And while China’s per capita emissions are currently very low (about one-fifth that of the US), they are expected to rise significantly as an estimated 350 million people move from the countryside to the cities over the next 20 years. The Chinese Academy of Sciences predicts that during that time, the country’s CO2 emissions may double or more unless dramatic measures are taken.
Who should pay?
Faced with such prospects — as well as a glaring international spotlight before the Copenhagen climate conference in December — the Chinese government has in recent months devoted both more rhetoric and real attention to the challenges of combating climate change.
While Beijing hopes for a global reputation boost by highlighting some green measures already undertaken, the scope of its international commitments will be motivated chiefly by domestic concerns — by the tug-of-war between political priorities and interests, a struggle often overlooked by those who see China only as an efficient top-down monolith.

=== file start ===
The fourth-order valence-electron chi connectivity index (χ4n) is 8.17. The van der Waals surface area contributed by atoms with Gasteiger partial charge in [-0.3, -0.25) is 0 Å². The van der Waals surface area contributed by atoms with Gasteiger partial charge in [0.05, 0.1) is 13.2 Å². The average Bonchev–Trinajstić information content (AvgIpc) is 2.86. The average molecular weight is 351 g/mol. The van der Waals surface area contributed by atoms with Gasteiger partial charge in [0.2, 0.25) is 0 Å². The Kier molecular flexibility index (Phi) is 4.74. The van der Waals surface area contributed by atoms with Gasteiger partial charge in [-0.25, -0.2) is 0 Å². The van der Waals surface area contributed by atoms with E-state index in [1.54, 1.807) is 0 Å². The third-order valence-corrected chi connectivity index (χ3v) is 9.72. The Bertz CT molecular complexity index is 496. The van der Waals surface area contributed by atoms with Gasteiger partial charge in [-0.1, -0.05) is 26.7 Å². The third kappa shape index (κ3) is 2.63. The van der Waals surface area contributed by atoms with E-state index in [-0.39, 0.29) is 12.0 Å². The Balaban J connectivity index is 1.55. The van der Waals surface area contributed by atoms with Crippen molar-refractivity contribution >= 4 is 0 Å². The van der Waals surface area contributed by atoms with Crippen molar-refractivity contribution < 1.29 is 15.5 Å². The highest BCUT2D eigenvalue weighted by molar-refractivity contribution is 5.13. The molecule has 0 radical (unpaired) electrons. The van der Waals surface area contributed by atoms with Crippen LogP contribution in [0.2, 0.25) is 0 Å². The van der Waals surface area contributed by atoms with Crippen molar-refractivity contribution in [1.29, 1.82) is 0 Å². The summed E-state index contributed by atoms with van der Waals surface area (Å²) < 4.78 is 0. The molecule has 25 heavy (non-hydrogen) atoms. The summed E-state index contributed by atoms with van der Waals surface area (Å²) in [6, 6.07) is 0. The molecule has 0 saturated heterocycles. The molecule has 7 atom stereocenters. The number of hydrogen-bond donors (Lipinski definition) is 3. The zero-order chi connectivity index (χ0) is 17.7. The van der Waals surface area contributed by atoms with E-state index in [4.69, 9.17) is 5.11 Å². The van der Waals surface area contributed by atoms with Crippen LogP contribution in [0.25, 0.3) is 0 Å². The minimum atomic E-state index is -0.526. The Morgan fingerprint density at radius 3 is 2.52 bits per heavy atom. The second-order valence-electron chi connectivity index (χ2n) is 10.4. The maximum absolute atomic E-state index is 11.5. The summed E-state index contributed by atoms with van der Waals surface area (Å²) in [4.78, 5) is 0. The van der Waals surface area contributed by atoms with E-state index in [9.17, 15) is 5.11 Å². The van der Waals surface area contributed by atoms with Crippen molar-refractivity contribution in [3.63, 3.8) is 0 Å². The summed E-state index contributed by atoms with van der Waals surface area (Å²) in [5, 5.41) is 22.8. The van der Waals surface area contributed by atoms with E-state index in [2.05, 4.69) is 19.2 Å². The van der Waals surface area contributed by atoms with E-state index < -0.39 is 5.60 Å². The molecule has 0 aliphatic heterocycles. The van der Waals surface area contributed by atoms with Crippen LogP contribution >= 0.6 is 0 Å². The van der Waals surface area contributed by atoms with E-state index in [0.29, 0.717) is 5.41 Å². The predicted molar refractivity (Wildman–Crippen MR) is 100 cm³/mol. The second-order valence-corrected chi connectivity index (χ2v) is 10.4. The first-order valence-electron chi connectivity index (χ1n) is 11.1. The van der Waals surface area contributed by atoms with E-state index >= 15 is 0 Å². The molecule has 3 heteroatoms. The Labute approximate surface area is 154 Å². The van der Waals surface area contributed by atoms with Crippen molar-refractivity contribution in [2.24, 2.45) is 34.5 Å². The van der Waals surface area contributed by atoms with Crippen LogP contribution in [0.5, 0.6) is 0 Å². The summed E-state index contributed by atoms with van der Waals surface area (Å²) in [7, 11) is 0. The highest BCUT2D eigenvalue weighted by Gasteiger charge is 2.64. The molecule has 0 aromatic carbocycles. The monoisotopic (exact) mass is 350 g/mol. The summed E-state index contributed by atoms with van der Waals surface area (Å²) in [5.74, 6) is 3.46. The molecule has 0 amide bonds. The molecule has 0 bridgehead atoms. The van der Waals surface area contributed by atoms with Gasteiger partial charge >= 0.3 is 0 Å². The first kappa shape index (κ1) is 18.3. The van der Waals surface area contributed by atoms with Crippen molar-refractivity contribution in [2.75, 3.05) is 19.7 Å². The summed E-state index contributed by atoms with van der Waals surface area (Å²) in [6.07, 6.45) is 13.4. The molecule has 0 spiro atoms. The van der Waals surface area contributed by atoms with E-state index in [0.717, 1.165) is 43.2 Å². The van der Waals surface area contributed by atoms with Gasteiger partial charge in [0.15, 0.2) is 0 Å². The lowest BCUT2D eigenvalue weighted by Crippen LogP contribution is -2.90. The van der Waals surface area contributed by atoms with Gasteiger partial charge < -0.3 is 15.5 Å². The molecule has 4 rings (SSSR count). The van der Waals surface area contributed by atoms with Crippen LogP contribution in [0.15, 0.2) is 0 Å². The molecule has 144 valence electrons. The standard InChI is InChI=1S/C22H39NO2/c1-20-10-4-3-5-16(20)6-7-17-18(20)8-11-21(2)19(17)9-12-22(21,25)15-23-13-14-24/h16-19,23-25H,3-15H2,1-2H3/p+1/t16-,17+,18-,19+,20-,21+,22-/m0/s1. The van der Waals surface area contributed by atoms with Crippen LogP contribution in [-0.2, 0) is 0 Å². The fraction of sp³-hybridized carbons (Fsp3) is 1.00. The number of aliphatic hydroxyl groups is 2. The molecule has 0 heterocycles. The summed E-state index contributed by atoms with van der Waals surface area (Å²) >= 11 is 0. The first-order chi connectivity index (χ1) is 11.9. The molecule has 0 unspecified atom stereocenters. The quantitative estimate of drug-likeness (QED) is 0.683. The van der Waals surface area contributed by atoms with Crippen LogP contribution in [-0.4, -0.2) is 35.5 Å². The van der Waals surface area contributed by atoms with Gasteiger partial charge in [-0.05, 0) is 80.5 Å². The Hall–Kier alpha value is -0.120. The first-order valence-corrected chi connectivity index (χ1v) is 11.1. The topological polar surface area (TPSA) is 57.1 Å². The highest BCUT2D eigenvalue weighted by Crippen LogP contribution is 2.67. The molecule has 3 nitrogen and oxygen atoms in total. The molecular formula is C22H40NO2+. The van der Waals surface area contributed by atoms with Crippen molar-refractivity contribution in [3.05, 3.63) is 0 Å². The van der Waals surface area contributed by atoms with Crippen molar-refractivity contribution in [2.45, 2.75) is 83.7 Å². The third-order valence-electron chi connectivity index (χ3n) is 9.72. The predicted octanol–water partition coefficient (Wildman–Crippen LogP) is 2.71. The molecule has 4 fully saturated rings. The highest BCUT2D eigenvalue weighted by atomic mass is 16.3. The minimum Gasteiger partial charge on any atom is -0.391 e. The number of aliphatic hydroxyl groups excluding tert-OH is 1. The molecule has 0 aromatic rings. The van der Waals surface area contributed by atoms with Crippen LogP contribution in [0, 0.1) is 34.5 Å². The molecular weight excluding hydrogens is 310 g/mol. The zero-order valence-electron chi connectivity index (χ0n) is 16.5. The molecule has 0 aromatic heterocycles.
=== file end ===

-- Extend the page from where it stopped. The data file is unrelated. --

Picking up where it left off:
As in the United States and elsewhere, business interests vie for influence, but the dynamics of the conversation are particular to China, where industry is composed of a unique mix of state-owned enterprises, foreign joint-ventures, and private companies, all with different priorities and levers for reaching government officials.
Unlike in the United States and Western Europe, where arguments between activists and climate skeptics have long defined climate discussions, there has never been much public dispute about the merits of global warming science in China.